While no two deals are ever quite the same, the purchase and sale of a business will usually fall in to one of three categories:
- an asset purchase;
- a stock purchase; or
- a merger.
There are numerous pros and cons for each type of transaction.
Probably, the easiest way to buy a business is to purchase a seller’s assets, free and clear of any and all liabilities. With this type of transaction, the purchaser is not actually buying the business entity itself. In realty, an asset purchase is like buying the seller’s merchandise without buying the store.
As a general rule, a buyer should, whenever possible, purchase the assets of a business instead of a stock purchase or merger. Some of the best reasons are as follows:
- The buyer can purchase the sellers assets, without assuming the seller’s liabilities. The buyer can also pick and choose which assets to acquire from the seller. Conversely, the seller can also choose which assets to retain from the buyer.
- The buyer may get a stepped-up tax basis on the assets acquired in the purchase.
- The buyer has the option to hire the seller’s employees.
- The buyer can also determine which contracts to assume.
In this type of transaction, the seller may only be required to sell the company’s shares of stock certificate(s) in exchange for a check from the buyer. In an asset purchase, the buyer is actually taking over the seller’s store, and not just purchasing the seller’s inventory or merchandise. In a stock purchase, the buyer is essentially stepping into the shoes of the seller.
With all things being equal, a seller should choose a pure stock purchase transaction because the tax consequences are favorable. The seller may be able to realize certain capital gains on the sale of the stock. In essence, this avoids double taxation which may occur with an asset purchase. In an asset purchase, the business entity is [first] taxed on the sales proceeds, then the shareholders are taxed again on distributions that they may be received.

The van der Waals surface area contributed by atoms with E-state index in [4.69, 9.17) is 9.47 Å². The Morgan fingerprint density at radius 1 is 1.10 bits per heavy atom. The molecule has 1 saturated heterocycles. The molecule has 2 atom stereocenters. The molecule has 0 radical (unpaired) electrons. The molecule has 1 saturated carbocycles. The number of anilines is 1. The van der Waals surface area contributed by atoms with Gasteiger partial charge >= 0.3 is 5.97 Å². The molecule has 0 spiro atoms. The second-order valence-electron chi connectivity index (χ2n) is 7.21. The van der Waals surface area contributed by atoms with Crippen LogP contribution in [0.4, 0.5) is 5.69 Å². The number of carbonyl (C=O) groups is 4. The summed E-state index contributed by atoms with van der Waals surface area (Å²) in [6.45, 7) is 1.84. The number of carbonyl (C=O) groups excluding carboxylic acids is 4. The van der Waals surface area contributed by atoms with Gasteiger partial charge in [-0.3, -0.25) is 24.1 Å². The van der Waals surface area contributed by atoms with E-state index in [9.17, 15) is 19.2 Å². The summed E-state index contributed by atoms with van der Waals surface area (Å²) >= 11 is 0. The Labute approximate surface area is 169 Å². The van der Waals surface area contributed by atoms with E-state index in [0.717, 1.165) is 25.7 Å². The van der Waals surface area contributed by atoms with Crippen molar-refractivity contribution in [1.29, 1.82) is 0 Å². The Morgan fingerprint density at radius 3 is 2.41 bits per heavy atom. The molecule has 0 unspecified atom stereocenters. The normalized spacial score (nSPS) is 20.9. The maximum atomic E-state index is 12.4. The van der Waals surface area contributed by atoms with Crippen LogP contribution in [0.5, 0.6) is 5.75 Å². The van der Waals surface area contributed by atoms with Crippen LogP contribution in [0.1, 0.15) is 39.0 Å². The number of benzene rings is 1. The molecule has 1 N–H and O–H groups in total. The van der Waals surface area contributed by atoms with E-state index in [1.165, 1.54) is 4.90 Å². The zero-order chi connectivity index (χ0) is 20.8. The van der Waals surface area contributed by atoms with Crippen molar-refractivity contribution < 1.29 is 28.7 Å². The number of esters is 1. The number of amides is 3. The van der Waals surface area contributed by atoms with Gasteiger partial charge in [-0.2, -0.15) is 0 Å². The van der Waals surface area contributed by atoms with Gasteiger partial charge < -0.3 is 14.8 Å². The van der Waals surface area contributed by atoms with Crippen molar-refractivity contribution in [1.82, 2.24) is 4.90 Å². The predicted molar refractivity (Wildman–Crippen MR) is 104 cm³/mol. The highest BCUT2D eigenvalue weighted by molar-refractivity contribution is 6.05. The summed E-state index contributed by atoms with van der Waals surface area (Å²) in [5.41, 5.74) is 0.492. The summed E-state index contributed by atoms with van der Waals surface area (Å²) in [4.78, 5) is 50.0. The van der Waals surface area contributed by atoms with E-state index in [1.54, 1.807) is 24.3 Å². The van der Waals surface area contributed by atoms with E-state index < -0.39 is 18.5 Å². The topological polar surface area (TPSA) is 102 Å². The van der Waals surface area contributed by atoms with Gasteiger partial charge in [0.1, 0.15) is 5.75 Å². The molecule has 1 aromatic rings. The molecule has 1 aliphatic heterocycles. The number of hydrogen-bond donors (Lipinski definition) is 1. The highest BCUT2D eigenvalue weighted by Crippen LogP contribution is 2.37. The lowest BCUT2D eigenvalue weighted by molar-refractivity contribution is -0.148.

For a stock purchase, the result can be a seamless change of ownership. The store may look like it is under new management. However, title to corporate assets may remain the same. Thus, there is a very good chance that the status quo will be preserved. Employees can remain in place and it may not be necessary to change the title to certain assets or assign existing contracts to a different business entity. Good will and other intangible assets will remain with the seller’s business.
It should be noted that many buyers are leery of a stock purchase, because they usually end up assuming the liabilities of a seller. Therefore, a seller must anticipate that a buyer will expect concessions. The buyer may, for example, insist on very strong indemnification language from the seller and the purchase price may also be adjusted accordingly.
A merger is a marriage of two businesses [and cultures]. In some respects, a merger has a lot of the same characteristics as an asset purchase, as well as a stock purchase. In most cases, the surviving corporation will issue new shares of stock to the shareholders of the disappearing corporation, in exchange for their stock in the disappearing corporation. In a merger, the surviving corporation takes title to all of the assets of the disappearing corporation and the disappearing corporation subsequently ceases to exist. A merger is a time-tested vehicle for combining the strength of two or more business entities, and merging them in to one company.
In today’s economy, it may make economic sense for two corporations [or businesses] to merge. While a merger may create duplicate positions for some employees, and cause some employees to be laid off, the intent of a merger is to improve the corporate bottom line by cutting overhead expenses and increasing efficiencies as well as revenue.
In a merger, tax consequences can be neutralized or even deferred. If done properly, stock swapping will not result in any taxable gain to the shareholders of either organization.